Is the goal of education “learning”?
Pretty much everything you hear and read about education these days assumes that “learning” is the goal for our students. And all this focus on “learning” — how it occurs, whether it’s happening, how to measure it, how to make more of it happen better and faster is leading us astray from our real goals.
Our real goal in educating our kids, and sending them to school, is NOT learning. The real goal of education, and of school, is becoming — becoming a “good” person, becoming a more capable person then when you started, and becoming someone who is world-improving.
Learning is nothing but a means of accomplishing the goal of becoming, and it is misleading to confuse the ends with the means.
Learning might be the right aspiration if we wanted our children to become learnèd (in the old sense of “knowing stuff”), or scholars, as some parents and teachers still demand.
But that’s hardly today’s ambition for most of us — or our kids. Although we all like our kids’ getting good grades, what we really want, through education, is for our children to become the very best people they can be, capable of effective thinking, acting, relating, and accomplishing — in whatever field they enjoy and have a passion for.
Yet, with the exception of some independent schools and the small character-based education movement, the only type of becoming that our conversation about education and school seems to focus on is the one in which young people “become” a member of a particular college class.
School focuses almost exclusively on kids’ learning four basic subjects: math, English, science, and social studies (My personal acronym for this is the MESS). Our tests — big and small —are an attempt to put numbers around learning the MESS and to rank students in their acquisition of it. Ad infinitum we ask: How much are our kids learning? Are they learning enough? What is the best way to measure their learning? How do they learn best? What gets in the way of their learning? Are their schools making adequate yearly progress?
But wouldn’t it be more instructive — to our kids and to us — if, instead of asking our kids “What did you learn in school today?” we asked them “What did you become today that you weren’t before?” If we asked “Have you moved in a positive direction to better yourself and society?” That’s the information we really want to know as concerned parents, citizens, employers, and taxpayers.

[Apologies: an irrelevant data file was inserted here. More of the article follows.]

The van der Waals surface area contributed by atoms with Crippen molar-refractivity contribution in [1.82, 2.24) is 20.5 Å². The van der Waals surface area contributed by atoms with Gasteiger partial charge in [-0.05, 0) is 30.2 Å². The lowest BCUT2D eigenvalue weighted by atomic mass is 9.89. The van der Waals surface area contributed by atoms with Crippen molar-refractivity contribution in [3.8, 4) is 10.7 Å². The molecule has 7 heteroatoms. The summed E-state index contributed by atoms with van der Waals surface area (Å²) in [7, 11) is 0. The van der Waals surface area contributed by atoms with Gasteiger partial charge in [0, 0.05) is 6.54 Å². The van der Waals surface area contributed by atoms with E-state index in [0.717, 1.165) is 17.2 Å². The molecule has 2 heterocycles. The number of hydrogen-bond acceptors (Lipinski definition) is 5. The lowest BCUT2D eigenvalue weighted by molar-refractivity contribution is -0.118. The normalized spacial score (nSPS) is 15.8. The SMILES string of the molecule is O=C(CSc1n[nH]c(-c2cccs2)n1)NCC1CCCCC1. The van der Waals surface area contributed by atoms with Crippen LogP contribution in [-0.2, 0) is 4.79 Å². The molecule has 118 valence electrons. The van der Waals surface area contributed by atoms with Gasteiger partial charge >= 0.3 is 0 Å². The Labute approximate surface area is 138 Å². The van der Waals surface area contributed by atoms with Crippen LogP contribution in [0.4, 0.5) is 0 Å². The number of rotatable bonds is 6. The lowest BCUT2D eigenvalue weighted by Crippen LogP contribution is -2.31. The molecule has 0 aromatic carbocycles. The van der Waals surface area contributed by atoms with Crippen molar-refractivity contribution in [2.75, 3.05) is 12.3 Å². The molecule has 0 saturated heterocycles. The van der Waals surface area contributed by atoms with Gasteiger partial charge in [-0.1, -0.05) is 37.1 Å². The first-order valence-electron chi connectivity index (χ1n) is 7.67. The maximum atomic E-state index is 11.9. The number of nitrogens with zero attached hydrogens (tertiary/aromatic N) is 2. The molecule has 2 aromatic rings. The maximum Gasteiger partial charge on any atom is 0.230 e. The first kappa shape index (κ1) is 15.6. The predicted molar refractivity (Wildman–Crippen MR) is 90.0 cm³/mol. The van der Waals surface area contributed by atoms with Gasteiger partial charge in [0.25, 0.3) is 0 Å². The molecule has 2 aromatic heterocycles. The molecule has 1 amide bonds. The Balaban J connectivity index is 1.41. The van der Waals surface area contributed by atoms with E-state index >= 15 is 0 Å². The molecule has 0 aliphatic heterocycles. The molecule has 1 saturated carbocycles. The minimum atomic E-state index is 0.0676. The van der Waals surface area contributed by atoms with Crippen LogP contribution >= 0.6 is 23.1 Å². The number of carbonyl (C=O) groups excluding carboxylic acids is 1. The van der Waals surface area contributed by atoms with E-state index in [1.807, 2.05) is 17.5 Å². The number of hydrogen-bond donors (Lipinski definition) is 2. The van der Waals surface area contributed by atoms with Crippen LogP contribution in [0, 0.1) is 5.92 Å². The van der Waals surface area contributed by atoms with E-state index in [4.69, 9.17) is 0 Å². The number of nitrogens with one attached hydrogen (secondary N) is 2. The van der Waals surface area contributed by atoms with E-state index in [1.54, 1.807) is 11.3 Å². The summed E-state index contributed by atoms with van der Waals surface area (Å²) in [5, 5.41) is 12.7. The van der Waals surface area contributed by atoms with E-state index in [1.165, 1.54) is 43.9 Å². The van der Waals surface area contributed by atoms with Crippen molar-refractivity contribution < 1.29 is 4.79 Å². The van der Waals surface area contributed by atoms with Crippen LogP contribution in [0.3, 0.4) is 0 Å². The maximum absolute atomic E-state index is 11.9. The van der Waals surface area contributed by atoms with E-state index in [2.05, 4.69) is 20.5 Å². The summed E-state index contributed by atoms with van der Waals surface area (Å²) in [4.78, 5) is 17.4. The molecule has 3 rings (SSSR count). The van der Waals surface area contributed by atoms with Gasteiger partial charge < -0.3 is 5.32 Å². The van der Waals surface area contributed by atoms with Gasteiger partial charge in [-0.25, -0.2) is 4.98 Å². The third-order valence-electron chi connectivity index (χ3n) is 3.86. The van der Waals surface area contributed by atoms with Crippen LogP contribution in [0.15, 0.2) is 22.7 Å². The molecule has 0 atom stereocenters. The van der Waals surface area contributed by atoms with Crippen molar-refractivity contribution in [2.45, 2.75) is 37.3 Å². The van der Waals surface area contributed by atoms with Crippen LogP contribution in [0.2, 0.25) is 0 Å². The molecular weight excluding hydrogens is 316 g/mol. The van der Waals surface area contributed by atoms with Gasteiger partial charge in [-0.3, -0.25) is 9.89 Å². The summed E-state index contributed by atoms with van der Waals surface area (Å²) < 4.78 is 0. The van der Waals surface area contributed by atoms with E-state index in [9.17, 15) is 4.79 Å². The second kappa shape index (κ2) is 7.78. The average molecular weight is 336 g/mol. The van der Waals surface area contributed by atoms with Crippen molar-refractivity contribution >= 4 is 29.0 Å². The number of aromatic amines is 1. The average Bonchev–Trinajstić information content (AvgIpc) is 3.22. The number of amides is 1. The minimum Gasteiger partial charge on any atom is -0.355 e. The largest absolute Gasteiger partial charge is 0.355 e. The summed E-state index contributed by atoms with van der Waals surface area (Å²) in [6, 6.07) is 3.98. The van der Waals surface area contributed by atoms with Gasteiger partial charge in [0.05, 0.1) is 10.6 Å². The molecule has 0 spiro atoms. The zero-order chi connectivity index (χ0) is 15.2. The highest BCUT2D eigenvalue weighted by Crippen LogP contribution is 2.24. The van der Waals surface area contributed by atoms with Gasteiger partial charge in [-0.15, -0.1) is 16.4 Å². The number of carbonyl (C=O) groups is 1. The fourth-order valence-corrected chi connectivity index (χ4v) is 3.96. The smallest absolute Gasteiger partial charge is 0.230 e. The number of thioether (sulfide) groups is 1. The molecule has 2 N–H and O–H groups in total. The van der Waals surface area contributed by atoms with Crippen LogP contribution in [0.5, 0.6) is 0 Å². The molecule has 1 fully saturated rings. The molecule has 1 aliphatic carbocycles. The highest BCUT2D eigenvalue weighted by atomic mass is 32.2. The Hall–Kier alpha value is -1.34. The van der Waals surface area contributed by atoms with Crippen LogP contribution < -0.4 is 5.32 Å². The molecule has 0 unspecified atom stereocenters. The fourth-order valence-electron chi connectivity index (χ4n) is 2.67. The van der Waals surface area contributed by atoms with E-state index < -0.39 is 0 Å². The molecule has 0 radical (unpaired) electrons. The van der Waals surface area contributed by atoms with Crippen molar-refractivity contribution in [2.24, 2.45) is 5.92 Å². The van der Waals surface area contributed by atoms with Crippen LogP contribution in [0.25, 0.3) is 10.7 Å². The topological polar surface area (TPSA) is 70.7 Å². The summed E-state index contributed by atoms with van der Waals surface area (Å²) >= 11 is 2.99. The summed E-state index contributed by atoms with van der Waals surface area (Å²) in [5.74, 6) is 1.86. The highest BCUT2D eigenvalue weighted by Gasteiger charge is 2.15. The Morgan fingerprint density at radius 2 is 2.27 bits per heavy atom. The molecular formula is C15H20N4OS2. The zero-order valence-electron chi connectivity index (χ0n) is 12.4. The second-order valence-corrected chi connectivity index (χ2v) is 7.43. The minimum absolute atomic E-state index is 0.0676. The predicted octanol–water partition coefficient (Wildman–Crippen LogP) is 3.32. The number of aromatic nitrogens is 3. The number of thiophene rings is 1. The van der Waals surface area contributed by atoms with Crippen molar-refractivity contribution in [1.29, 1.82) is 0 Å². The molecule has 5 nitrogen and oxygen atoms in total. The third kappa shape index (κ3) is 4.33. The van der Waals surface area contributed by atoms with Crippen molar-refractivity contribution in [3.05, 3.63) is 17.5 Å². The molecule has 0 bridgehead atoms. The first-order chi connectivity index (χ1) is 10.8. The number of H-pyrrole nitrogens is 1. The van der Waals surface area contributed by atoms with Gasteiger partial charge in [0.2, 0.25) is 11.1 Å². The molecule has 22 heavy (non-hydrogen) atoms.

Rarely do we require our K-12 kids to become anything because of school — besides good test-takers. We certainly don’t expect them, by means of their education, to become what the Dalai Lama would call “good” people. Nor do we expect them to become good thinkers, actors, relaters, or particularly effective in our rapidly changing world, except, perhaps, in tiny and often outmoded number of ways. We talk with students about “changing the world,” but rarely do we use their school time to do projects that actually improve the world.
Don’t misunderstand me. There is nothing wrong with our kids’ learning; in fact, there is a great deal to be said in favor of it. But it should be seen as a means to an end. Learning for its own sake — enjoyable as some may find it — is pale compared to learning as a means to becoming. There are probably billions of people in the world who have finished school without “becoming” what they could have — people who may have acquired knowledge and skills through their education, but have accomplished little or nothing.
We can do much better.
(Next: A better means to “becoming”. )
Your comments are always welcome.
(Note: A version of this post was originally published in Education Week)
The opinions expressed in Prensky’s Provocative Ed-Tech Thinking are strictly those of the author(s) and do not reflect the opinions or endorsement of Editorial Projects in Education, or any of its publications.